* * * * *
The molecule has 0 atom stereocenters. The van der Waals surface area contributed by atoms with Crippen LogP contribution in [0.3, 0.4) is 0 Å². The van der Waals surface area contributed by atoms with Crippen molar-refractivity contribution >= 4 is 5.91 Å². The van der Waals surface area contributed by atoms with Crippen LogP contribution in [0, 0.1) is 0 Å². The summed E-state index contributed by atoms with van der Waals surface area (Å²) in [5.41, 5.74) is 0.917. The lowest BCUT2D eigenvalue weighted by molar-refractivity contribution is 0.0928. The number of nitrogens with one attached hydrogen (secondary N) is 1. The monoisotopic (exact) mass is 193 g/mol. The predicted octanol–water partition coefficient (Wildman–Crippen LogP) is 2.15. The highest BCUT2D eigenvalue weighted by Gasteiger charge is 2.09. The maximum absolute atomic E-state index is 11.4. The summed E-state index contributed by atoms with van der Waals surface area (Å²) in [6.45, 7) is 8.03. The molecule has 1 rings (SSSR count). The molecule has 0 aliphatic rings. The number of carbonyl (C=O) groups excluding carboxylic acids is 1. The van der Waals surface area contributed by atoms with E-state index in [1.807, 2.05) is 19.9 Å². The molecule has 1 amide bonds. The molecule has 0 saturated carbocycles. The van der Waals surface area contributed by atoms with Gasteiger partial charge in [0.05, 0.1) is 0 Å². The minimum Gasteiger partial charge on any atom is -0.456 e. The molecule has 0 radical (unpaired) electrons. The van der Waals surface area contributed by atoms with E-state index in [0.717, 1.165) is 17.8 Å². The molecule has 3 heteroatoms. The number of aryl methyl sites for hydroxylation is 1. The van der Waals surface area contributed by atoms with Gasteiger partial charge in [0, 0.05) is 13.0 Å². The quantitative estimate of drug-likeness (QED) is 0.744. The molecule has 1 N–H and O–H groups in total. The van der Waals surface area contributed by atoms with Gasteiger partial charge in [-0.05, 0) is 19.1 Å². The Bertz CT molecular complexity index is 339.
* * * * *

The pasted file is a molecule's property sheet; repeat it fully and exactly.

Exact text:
The molecule has 0 atom stereocenters. The van der Waals surface area contributed by atoms with Crippen LogP contribution in [0.3, 0.4) is 0 Å². The van der Waals surface area contributed by atoms with Crippen molar-refractivity contribution >= 4 is 5.91 Å². The van der Waals surface area contributed by atoms with Crippen LogP contribution in [0, 0.1) is 0 Å². The summed E-state index contributed by atoms with van der Waals surface area (Å²) in [5.41, 5.74) is 0.917. The lowest BCUT2D eigenvalue weighted by molar-refractivity contribution is 0.0928. The number of nitrogens with one attached hydrogen (secondary N) is 1. The monoisotopic (exact) mass is 193 g/mol. The predicted octanol–water partition coefficient (Wildman–Crippen LogP) is 2.15. The highest BCUT2D eigenvalue weighted by Gasteiger charge is 2.09. The maximum absolute atomic E-state index is 11.4. The summed E-state index contributed by atoms with van der Waals surface area (Å²) in [6.45, 7) is 8.03. The molecule has 1 rings (SSSR count). The molecule has 0 aliphatic rings. The number of carbonyl (C=O) groups excluding carboxylic acids is 1. The van der Waals surface area contributed by atoms with E-state index in [1.807, 2.05) is 19.9 Å². The molecule has 1 amide bonds. The molecule has 0 saturated carbocycles. The van der Waals surface area contributed by atoms with Gasteiger partial charge in [0.05, 0.1) is 0 Å². The minimum Gasteiger partial charge on any atom is -0.456 e. The molecule has 0 radical (unpaired) electrons. The van der Waals surface area contributed by atoms with E-state index in [0.717, 1.165) is 17.8 Å². The molecule has 3 heteroatoms. The number of aryl methyl sites for hydroxylation is 1. The van der Waals surface area contributed by atoms with Gasteiger partial charge in [0, 0.05) is 13.0 Å². The quantitative estimate of drug-likeness (QED) is 0.744. The molecule has 1 N–H and O–H groups in total. The van der Waals surface area contributed by atoms with Gasteiger partial charge in [-0.05, 0) is 19.1 Å². The Bertz CT molecular complexity index is 339.